"If we don't invest in front of our customer expectations, we’ll be left behind and we know that," said Home Depot's SVP of Finance Richard McPhail at the Raymond James 39th Annual Institutional Investors Conference
The home improvement retailer plans to roughly double its investment in the next three fiscal years to nearly $11.1 billion to expand and modernize its business. McPhail said Home Depot will invest $5 billion in stores, $2.9 billion in its online business and IT platforms, and $800 million as part of a $1.2 billion five-year investment program to create one supply chain. McPhail noted if Home Depot delivers on the following operating targets, it expects to deliver return on invested capital of above 40% by 2020.
Home Depot plans to invest in improving stores' navigation, checkout, and associate tools.
The retailer has already created a digital experience that customers use in stores to locate product by isle and bay. It plans to enhance those digital experiences and overlay physical improvements to stores, including enhanced signing package and better in-day lighting.
"Altogether, when we've tested these concepts, our customers give us 30% higher score in terms of satisfaction with respect to how easy we are to shop," noted McPhail.
To improve the checkout experience, Home Depot is changing its registers to versions that can flex between being run by cashier staff or acting as self-checkout. The retailer is also installing lockers in the front of stores so shoppers can pick up online orders faster without going to a service desk. Home Depot said it sees a 17% decrease in the amount of time it takes to pick up an online order with these changes.
Home Depot is also going to give associates a tool it calls "order up" to assist customers.
"When an associate handles the customer order today, they have to navigate 10 different systems to manage that order. Through our investment program, we’re going to consolidate those systems into one system," said McPhail.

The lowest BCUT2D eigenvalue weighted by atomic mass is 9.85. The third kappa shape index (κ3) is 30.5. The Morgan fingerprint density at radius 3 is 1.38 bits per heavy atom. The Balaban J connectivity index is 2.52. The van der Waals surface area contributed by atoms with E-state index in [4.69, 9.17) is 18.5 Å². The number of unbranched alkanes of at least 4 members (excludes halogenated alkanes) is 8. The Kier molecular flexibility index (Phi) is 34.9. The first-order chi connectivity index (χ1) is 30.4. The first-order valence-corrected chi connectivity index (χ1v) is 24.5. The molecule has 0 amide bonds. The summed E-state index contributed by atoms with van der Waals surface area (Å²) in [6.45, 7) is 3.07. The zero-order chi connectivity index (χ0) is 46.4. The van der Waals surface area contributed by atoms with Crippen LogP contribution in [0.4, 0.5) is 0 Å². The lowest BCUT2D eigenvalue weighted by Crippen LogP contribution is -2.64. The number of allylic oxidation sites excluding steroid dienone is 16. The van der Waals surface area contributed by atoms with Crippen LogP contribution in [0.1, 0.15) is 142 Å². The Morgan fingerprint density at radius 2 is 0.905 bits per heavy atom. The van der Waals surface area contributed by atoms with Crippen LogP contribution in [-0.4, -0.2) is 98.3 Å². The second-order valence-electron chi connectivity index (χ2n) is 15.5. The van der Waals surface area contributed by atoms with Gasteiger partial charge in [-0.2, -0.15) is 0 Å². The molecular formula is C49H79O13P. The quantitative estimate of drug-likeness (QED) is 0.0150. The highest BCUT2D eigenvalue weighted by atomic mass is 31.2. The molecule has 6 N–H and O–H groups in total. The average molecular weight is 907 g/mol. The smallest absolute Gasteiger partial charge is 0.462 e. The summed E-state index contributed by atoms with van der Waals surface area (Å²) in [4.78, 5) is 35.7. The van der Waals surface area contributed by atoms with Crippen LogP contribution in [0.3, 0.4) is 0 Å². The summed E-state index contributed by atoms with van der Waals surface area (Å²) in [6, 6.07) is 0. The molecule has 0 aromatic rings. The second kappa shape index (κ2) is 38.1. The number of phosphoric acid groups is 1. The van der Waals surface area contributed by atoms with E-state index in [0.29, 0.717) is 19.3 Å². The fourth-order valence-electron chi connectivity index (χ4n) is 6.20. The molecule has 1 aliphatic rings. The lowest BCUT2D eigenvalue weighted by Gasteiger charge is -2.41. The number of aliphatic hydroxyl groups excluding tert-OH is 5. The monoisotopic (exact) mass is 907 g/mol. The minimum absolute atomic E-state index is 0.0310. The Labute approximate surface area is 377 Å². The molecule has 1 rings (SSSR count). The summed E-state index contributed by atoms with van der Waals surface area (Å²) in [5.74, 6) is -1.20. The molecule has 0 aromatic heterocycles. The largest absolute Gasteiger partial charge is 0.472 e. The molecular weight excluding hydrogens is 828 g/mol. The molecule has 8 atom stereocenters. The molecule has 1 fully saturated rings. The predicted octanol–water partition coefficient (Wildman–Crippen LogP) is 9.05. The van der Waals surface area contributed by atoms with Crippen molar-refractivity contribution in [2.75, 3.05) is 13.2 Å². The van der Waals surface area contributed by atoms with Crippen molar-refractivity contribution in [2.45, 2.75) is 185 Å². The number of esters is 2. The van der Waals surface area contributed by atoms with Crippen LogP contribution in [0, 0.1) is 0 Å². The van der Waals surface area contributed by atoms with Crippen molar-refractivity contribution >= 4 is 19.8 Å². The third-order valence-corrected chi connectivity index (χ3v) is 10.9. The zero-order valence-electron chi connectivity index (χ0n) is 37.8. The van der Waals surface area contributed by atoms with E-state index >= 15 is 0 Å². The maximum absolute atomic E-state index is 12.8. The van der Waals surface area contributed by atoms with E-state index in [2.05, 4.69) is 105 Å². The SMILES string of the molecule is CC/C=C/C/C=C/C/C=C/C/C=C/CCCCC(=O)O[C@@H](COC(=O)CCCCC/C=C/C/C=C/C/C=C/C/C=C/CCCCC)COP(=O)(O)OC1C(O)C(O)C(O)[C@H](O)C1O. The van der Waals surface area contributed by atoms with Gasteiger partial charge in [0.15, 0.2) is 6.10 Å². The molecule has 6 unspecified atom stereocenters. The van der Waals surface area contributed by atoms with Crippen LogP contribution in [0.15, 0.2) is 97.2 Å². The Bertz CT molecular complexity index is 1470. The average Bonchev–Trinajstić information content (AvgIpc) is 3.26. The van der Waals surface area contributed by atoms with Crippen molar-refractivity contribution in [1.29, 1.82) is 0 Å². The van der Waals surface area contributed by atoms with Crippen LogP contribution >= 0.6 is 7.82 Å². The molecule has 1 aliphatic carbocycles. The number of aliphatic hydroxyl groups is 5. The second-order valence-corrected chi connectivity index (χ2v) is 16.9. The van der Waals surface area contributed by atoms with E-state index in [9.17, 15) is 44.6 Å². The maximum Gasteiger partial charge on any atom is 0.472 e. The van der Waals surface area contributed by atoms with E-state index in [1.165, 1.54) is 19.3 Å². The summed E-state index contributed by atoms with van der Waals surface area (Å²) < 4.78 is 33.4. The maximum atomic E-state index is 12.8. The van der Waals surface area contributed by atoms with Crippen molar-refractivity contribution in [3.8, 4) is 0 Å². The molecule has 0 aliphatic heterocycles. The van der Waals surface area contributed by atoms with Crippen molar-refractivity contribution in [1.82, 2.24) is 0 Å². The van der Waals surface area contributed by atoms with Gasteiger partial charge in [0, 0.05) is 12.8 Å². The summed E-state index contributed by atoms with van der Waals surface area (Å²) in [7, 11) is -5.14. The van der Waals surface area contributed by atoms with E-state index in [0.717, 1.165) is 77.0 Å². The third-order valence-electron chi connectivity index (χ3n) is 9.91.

According to McPhail, 60% of all Home Depot store sales are influenced by digital visit. As part of its investment program, Home Depot will build out a user authenticated experience, leveraging the platform of Home Depot.com, into what he called a "B2B Web site." The portal will provide the retailer's Pro customers with workflow management tools, quoting tools, approval tools, order histories, dynamic order lists, a repository for all outstanding puts, and more.
It will also work to "light up" its online installation services, so shoppers can purchase and book installation online easier.
Home Depot plans a $1.2 billion of investment over the next five years as it creates "one supply-chain," focusing on investment on the downstream piece of its supply chain, which delivers product from stores or fulfillment centers to customers’ homes or jobsite.
Currently Home Depot has four independent disparate downstream delivery operations, but though investments, it plans to build one integrated downstream supply chain with five components. In doing this the retailer hopes to eventually reach 90% of the U.S. with next-day or same-day shipping capability and remove a lot of the operational burden of delivery from stores. At a time when many retailers are moving to fulfill orders from stores, Home Depot is setting out to remove the majority of delivery operations from stores in its top 40 markets.
"If you think about it, stores are really not the most efficient means of picking, staging and then executing a delivery," said McPhail. "When we remove that activity from the stores and put it in the lowest-cost environment possible, that frees up labor and other resources that we can shift the customer service in the store."